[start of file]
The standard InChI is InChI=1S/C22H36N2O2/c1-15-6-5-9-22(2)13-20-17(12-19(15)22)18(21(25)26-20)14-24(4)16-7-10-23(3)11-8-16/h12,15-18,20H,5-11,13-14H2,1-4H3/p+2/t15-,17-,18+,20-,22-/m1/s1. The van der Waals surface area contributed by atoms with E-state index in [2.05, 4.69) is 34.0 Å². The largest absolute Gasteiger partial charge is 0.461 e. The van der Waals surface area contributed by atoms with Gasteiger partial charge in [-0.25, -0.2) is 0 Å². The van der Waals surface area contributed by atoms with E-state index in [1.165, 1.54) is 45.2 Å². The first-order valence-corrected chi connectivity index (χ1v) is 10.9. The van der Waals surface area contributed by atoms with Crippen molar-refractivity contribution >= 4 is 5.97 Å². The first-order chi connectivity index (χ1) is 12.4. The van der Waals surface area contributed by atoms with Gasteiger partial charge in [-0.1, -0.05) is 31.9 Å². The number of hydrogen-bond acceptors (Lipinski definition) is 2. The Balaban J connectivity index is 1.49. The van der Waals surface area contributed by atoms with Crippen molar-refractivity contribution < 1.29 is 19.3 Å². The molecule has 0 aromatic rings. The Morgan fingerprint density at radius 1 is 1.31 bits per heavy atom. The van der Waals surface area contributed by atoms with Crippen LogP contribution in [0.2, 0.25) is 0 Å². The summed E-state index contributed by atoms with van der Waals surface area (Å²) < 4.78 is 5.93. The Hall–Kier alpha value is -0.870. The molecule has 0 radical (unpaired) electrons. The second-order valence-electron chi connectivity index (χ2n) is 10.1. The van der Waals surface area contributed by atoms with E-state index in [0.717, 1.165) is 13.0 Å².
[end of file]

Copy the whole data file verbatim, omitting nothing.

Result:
The standard InChI is InChI=1S/C22H36N2O2/c1-15-6-5-9-22(2)13-20-17(12-19(15)22)18(21(25)26-20)14-24(4)16-7-10-23(3)11-8-16/h12,15-18,20H,5-11,13-14H2,1-4H3/p+2/t15-,17-,18+,20-,22-/m1/s1. The van der Waals surface area contributed by atoms with E-state index in [2.05, 4.69) is 34.0 Å². The largest absolute Gasteiger partial charge is 0.461 e. The van der Waals surface area contributed by atoms with Gasteiger partial charge in [-0.25, -0.2) is 0 Å². The van der Waals surface area contributed by atoms with E-state index in [1.165, 1.54) is 45.2 Å². The first-order valence-corrected chi connectivity index (χ1v) is 10.9. The van der Waals surface area contributed by atoms with Crippen molar-refractivity contribution >= 4 is 5.97 Å². The first-order chi connectivity index (χ1) is 12.4. The van der Waals surface area contributed by atoms with Gasteiger partial charge in [-0.1, -0.05) is 31.9 Å². The number of hydrogen-bond acceptors (Lipinski definition) is 2. The Balaban J connectivity index is 1.49. The van der Waals surface area contributed by atoms with Crippen molar-refractivity contribution < 1.29 is 19.3 Å². The molecule has 0 aromatic rings. The Morgan fingerprint density at radius 1 is 1.31 bits per heavy atom. The van der Waals surface area contributed by atoms with Crippen LogP contribution in [0.2, 0.25) is 0 Å². The summed E-state index contributed by atoms with van der Waals surface area (Å²) < 4.78 is 5.93. The Hall–Kier alpha value is -0.870. The molecule has 0 radical (unpaired) electrons. The second-order valence-electron chi connectivity index (χ2n) is 10.1. The van der Waals surface area contributed by atoms with E-state index in [0.717, 1.165) is 13.0 Å².